What Is a Covenant?
In legal and financial terminology, a covenant is a promise in an indenture, or any other formal debt agreement, that certain activities will or will not be carried out or that certain thresholds will be met. Covenants in finance most often relate to terms in a financial contract, such as a loan document or bond issue stating the limits at which the borrower can further lend.
Covenants are often put in place by lenders to protect themselves from borrowers defaulting on their obligations due to financial actions detrimental to themselves or the business.
- Covenants exist in financial contracts, such as bond issues, that set out certain activities that will or will not be carried out.
- Covenants are legally binding clauses, and if breached will trigger compensatory or other legal action.
- Covenants that allow certain activities are called affirmative, while those that restrict are classified as negative covenants.
Covenants are most often represented in terms of financial ratios that must be maintained, such as a maximum debt-to-asset ratio or other such ratios. Covenants can cover everything from minimum dividend payments to levels that must be maintained in working capital to key employees remaining with the firm.
Once a covenant is broken, the lender typically has the right to call back the obligation from the borrower. Generally, there are two types of covenants included in loan agreements: affirmative covenants and negative covenants.
An affirmative or positive covenant is a clause in a loan contract that requires a borrower to perform specific actions. Examples of affirmative covenants include requirements to maintain adequate levels of insurance, requirements to furnish audited financial statements to the lender, compliance with applicable laws, and maintenance of proper accounting books and credit rating, if applicable.
A violation of an affirmative covenant ordinarily results in outright default. Certain loan contracts may contain clauses that provide a borrower with a grace period to remedy the violation. If not corrected, creditors are entitled to announce default and demand immediate repayment of principal and any accrued interest.
Negative covenants are put in place to make borrowers refrain from certain actions that could result in the deterioration of their credit standing and ability to repay existing debt. The most common forms of negative covenants are financial ratios that a borrower must maintain as of the date of the financial statements. For instance, most loan agreements require a ratio of total debt to a certain measure of earnings not to exceed a maximum amount, which ensures that a company does not burden itself with more debt than it can afford to service.
Another common negative covenant is an interest coverage ratio, which says that earnings before interest and taxes (EBIT) must be greater in proportion to interest payments by a certain number of times. The ratio puts a check on a borrower to make sure that he generates enough earnings to afford paying interest.
A bond violation is a breach of the terms of the covenants of a bond. Bond covenants are designed to protect the interests of both parties, where the inclusion of the covenant is in the bond's indenture, which is the binding agreement, contract or document between two or more parties.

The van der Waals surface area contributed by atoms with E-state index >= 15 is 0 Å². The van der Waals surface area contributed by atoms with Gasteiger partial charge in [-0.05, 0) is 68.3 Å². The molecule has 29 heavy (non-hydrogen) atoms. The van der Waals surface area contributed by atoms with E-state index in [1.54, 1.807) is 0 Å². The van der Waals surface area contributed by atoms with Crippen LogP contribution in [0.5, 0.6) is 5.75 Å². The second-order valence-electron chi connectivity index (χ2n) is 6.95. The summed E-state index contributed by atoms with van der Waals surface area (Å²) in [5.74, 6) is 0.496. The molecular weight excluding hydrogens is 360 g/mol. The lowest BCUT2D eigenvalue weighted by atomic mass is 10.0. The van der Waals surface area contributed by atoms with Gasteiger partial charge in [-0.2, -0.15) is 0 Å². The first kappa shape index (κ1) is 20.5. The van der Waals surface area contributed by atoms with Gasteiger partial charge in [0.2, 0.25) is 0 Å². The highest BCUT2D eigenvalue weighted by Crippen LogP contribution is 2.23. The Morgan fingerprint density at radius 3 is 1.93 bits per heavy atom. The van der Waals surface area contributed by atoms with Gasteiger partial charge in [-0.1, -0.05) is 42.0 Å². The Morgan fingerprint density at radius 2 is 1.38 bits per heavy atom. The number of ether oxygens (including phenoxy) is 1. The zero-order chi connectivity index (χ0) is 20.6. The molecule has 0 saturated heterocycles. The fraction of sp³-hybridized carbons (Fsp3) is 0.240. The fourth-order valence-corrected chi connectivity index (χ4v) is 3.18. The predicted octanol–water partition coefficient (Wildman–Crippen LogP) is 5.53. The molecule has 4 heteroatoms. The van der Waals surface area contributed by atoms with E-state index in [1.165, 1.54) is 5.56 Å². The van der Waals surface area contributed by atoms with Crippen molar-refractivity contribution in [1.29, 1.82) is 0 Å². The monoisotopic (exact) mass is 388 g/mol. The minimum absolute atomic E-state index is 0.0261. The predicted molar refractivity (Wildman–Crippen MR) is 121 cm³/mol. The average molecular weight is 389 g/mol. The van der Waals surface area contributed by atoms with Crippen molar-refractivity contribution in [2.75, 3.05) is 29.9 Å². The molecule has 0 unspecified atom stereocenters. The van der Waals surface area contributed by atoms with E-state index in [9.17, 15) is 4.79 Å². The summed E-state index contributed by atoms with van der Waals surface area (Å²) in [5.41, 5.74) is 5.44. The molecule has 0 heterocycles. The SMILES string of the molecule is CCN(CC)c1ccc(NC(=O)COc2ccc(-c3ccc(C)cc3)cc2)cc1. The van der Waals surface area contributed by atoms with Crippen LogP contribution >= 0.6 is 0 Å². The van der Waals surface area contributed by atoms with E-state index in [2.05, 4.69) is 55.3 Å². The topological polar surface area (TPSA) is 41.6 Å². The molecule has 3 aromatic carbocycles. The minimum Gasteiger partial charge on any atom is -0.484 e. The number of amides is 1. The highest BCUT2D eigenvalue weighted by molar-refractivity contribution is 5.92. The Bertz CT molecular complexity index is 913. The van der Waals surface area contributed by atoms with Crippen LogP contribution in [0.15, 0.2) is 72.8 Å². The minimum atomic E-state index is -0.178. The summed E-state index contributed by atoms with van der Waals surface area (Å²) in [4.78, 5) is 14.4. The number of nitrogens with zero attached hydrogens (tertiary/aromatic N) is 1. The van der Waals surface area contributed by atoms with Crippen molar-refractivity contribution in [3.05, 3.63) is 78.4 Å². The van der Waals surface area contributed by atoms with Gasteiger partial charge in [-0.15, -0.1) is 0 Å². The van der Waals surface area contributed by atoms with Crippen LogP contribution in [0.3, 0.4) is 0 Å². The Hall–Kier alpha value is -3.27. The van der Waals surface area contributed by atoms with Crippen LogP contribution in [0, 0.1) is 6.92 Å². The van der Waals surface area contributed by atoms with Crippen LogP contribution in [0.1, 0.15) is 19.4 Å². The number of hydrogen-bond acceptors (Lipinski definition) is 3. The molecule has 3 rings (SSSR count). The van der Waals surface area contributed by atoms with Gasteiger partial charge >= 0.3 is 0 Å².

When an issuer violates a bond covenant, it is considered to be in technical default. A common penalty for violating a bond covenant is the downgrading of a bond's rating, which could make it less attractive to investors and increase the issuer's borrowing costs. For example, Moody's, one of the major credit rating agencies in the United States, rates a bond's covenant quality on a scale of 1 to 5, with five being the worst. This means that a bond with a covenant rating of five is an indication that covenants are being violated consistently.
In May 2016, Moody's reported that overall covenant quality in the market declined to 4.56 from 3.8 the previous month. The downgrade is attributed to a high amount of junk bonds being issued, ones with strict covenants that are easier to default.
Real-World Examples of Bond Covenants
On June 23, 2016, Hennepin County, Minnesota, issued a municipal bond to help finance a part of the ambulatory outpatient specialty center at the county's medical center. Fitch Ratings gave the bond a AAA rating because the bond is backed by the county's full faith, credit, and unlimited taxing power.
Additionally, the rating agency gave the county's outstanding Hennepin County Regional Railroad Authority limited tax general obligation bonds an AAA rating for the same reasons, including the fact that the county can pay the debt using ad valorem taxes on all taxable property. The Hennepin County bond debenture contained a covenant stipulating that Hennepin County can levy taxes to fund the debt service at 105% annually. The debenture also stipulated that the maximum tax rate provides strong coverage of the debt service of 21.5x MADS.
As another example, in a March 2018 report by Mayer Brown LLP on high yield bonds by German real estate companies, the firm noted that another player, the Luxembourg-based Corestate Capital Holding S.A. (S&P: BB+) joined the group of real estate companies issuing debt. These notes represent a junior portion of the firm’s overall capital structure.
Unlike traditional high yield bonds, these notes from Corestate Capital will not be callable prior to maturity. At the same time, German law stated that they will not contain a full, traditional high yield covenant package. No limitations will be placed on Corestate to restrict distributions from its subsidiaries. In addition, there is no affiliate transaction covenant.
The first example would be a negative covenant in that it restricts the tax levy to a maximum of 105% of the debt service. The second example is an affirmative covenant that allows for no limitations on distributions.